Third, and for some companies the most important is what your budget can handle. Again, it starts with understanding what your end-game is as an organization. If you are all-in and fully outsourcing, you will most likely save money in the long run with reduction of hardware and resources, but your risk has exponentially increased as you no longer have overall control related to your organization’s assets. If your organization is considering a more hybrid approach, you have balanced the risk but will continue to have capital and operational investments depending on what remains on-premise and what is in the cloud (public or private). Hybrid provides the most flexibility to manage your comfort level with risk and for some companies may be the most cost effective or at least neutral related to current costs depending on the architecture of your environment.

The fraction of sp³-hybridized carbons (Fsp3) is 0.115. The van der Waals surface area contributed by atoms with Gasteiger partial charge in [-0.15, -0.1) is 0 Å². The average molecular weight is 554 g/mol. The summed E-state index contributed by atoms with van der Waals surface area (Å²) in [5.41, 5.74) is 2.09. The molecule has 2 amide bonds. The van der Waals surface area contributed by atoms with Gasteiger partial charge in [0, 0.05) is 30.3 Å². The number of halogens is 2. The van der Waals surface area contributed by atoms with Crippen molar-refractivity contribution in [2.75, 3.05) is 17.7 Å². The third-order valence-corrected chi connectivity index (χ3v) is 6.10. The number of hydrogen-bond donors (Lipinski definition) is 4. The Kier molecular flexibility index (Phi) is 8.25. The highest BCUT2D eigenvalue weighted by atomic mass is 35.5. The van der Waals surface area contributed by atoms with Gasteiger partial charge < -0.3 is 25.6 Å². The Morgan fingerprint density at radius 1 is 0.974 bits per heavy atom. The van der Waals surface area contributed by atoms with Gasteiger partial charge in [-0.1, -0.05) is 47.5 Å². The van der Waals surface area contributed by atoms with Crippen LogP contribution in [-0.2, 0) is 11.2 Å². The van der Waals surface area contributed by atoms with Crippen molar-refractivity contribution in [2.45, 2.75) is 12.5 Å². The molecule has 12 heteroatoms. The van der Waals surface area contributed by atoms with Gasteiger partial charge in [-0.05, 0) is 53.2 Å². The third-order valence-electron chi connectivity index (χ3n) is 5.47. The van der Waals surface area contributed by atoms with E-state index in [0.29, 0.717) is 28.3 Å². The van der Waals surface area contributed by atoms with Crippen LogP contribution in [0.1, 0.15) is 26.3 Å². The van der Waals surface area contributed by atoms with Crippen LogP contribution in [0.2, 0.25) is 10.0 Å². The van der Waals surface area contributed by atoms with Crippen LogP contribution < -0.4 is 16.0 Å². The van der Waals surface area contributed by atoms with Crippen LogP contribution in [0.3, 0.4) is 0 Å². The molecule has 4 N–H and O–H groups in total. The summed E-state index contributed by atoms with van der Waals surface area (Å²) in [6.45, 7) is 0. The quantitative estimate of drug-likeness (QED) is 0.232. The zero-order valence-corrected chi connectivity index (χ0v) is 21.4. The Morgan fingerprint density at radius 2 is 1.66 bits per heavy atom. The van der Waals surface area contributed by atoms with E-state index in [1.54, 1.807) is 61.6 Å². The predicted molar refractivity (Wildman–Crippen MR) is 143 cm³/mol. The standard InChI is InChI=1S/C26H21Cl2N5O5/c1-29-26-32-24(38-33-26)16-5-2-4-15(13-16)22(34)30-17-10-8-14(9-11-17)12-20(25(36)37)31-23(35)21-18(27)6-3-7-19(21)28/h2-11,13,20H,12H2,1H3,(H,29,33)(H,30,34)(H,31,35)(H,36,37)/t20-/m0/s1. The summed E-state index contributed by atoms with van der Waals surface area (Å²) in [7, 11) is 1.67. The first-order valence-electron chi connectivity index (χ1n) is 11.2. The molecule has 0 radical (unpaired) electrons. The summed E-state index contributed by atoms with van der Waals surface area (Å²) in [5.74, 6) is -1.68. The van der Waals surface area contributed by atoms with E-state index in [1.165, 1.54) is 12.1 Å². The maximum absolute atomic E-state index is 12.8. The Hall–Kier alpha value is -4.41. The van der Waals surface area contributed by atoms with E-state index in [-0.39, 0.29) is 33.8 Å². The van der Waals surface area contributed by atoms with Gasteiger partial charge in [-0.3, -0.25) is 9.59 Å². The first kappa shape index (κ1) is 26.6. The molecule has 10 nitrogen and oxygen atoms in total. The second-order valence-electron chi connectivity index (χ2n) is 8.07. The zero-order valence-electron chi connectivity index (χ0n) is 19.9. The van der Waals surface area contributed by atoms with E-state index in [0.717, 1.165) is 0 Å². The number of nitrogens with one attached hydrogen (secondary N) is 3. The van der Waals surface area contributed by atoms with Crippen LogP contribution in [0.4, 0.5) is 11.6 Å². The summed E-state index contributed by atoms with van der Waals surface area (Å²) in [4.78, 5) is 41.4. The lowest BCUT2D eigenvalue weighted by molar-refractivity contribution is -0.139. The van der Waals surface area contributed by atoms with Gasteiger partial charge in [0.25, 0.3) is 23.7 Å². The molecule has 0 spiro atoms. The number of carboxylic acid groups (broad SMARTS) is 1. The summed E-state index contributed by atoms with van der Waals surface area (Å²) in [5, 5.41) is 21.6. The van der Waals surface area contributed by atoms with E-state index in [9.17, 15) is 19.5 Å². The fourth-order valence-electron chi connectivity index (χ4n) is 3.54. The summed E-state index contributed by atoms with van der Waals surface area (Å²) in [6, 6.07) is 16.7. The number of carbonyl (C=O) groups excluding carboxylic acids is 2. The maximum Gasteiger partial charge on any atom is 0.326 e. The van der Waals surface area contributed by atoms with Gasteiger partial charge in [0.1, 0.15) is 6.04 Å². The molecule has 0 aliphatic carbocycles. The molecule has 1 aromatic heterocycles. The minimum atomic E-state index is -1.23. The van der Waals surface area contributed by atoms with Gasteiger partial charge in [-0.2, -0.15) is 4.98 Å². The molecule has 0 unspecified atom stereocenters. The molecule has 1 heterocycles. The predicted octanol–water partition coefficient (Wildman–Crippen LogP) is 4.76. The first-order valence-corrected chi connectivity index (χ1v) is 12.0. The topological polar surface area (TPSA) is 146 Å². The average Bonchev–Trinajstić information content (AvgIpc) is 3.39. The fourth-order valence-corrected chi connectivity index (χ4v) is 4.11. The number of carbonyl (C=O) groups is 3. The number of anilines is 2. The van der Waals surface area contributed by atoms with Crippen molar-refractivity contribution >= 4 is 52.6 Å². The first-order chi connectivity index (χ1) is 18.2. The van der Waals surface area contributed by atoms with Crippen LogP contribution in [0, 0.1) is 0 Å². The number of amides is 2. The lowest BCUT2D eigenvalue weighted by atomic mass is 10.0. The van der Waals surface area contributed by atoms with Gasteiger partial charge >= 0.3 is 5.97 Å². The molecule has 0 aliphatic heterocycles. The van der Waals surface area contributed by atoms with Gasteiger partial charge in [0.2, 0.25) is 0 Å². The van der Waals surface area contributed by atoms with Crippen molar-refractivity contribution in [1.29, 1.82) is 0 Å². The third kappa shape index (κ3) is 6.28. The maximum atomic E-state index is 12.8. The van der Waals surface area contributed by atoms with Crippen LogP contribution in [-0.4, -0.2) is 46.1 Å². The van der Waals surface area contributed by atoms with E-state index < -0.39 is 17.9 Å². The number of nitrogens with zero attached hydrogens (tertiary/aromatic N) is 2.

As with any IT initiative, there is never a single answer or a single approach to providing solutions to your organization as there are many ways to the same result. Various options can provide more flexibility but can also be an albatross around an IT organization’s neck to know if the right decision has been made. The best you can do is choose the best option for your organization and your company’s culture to managing risk. Research and talking to other organizations is the best place to start your journey.